Uh-huh except when it comes to Harry and a certain demographic nobody ever thinks objectively. His debits are justified as credits and pecuniary benchmarks are deemed sufficient [in Singapore’s case] but yet other benchmarks based on whatever “human rights” are in vogue at the moment are used for other countries, like Malaysia for example.

  6. Quote:- “If you give a leader power it corrupts him, and hand into him absolute power, it will corrupt him absolutely”

    The test then, vis-a-vis LKY, is has power corrupted him, whether absolutely or otherwise.

  7. Mr Frankie Leung:

    There are also (1) “grudging admiration” and the
    (2) Chairman Mao formula (I think it was 70% good and 30% bad, according to the CCP) 🙂

    Taking a longer view, if “global warming” and SLR (sea level rise) continues apace, perhaps in a hundred years or even less, Singapore will only consist of Bukit Timah and perhaps some artificial floating islands ?
    Sinkapore ?

  8. Dato, I know it is frivolous but a typo here ; ” hen-pecked ” rather than ” hen packed “. Deadline and Date-Line 🙂

  9. Lee Kuan Yew (LKY) could have been certainly defeated by the Leftists given a level playing field. But the Tunku (the Malayan Government) and the British, who were pushing for the formation of Malaysia along with LKY, which the Leftists strongly opposed, helped LKY to detain all his left-wing opponents in Operation Coldstore under the Internal Security Act. Subsequently when there were indications of leftist front revival, the second line of their leadership were also locked up giving them a knock out blow.

    When the leftists realised that Malaysia was unstoppable, they changed tack and quibbled over the terms of merger. They wanted a simple yes or no voting choice to be given to the people to oppose or accept Merger in a Referendum but this was rejected and in the end the people of Singapore voted in favour of Merger overwhelmingly.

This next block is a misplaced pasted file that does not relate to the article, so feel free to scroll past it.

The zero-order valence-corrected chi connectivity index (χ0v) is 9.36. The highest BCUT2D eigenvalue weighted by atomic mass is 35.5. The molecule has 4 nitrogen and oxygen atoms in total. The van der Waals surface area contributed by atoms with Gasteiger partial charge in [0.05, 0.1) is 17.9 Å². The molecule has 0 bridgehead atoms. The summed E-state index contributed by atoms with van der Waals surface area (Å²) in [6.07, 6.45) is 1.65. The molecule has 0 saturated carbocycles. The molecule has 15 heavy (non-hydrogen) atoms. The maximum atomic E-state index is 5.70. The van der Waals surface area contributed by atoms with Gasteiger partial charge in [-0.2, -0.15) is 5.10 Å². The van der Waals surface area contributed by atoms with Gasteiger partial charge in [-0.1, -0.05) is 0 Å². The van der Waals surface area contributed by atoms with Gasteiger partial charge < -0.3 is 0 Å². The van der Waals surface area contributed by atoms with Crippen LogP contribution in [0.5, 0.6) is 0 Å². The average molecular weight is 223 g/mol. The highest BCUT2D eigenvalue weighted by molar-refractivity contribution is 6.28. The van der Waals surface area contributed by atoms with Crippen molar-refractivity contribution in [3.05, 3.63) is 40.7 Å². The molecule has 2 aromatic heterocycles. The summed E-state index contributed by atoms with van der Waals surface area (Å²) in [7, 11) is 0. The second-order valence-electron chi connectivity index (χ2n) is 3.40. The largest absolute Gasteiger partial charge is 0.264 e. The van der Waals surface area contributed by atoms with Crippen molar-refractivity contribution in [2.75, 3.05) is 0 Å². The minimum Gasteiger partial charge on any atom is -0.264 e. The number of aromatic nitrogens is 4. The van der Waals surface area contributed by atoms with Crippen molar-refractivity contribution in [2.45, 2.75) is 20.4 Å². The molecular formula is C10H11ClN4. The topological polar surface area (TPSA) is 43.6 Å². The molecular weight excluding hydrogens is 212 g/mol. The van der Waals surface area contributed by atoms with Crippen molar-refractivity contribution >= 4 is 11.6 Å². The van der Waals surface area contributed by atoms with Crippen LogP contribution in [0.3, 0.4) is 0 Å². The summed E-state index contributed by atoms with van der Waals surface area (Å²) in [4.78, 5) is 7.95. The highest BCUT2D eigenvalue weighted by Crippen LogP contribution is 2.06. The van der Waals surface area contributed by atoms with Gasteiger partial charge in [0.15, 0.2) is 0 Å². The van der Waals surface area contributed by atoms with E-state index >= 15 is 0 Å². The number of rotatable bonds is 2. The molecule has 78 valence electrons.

Just after one year of Malaysia coming into being, political differences between the PAP and Federal Governments took a turn for the worse raising racial tension with UMNO Ultras calling for LKY’s arrest. Tunku tried working on a compromise solution by sending LKY as Malaysia’s envoy to the UN and getting Toh Chin Chye or Goh Keng Swee to replace LKY as PM in Singapore. This was rejected by the PAP leaders culminating in Singapore’s expulsion from Malaysia.

    There was every possibility of Tunku engineering an electoral defeat for LKY and PAP in Singapore and yet retain the Island within Malaysia. Perhaps this very idea and to how to go about it did not occur to him or any of his advisers then. It is to be noted that at this point in time, that the key Barisan Socialis leaders (Lim Chin Siong and his comrades) were under detention both in Singapore and across the mainland. Since their past quarrel was over the terms of merger and not Malaysia as per se, Tunku could have struck a secret deal with them which they would have accepted with glee.

    The plan would be to release all of them immediately and give them some six months to work the ground in Singapore. Thereafter arrest LKY and declare emergency rule in Singapore. Six months later call for election and let the Barisan take on the PAP one to one. With the people (a majority of them at least), business houses and central government dropping all support for the PAP, the Barisan would have probably won the election easily.

  10. Hawking,
    In short, LKY was right in his assessment of Tunku. Tunku always wanted to win. Look at how Tunku got rid of Dinald Stephen, culminating to massive problems Sabah is facing today. Seriously, Sabahan natives are perhaps too docile. It should have been a northern ireland style of situation if these natives were to be like Gerry Adam or Martin Mcguiness.
    Martin Mcguiness is now the Deputy First Minister of Northern Ireland that has the same power as the First Minister just like Hun Sen and Ranarrith ra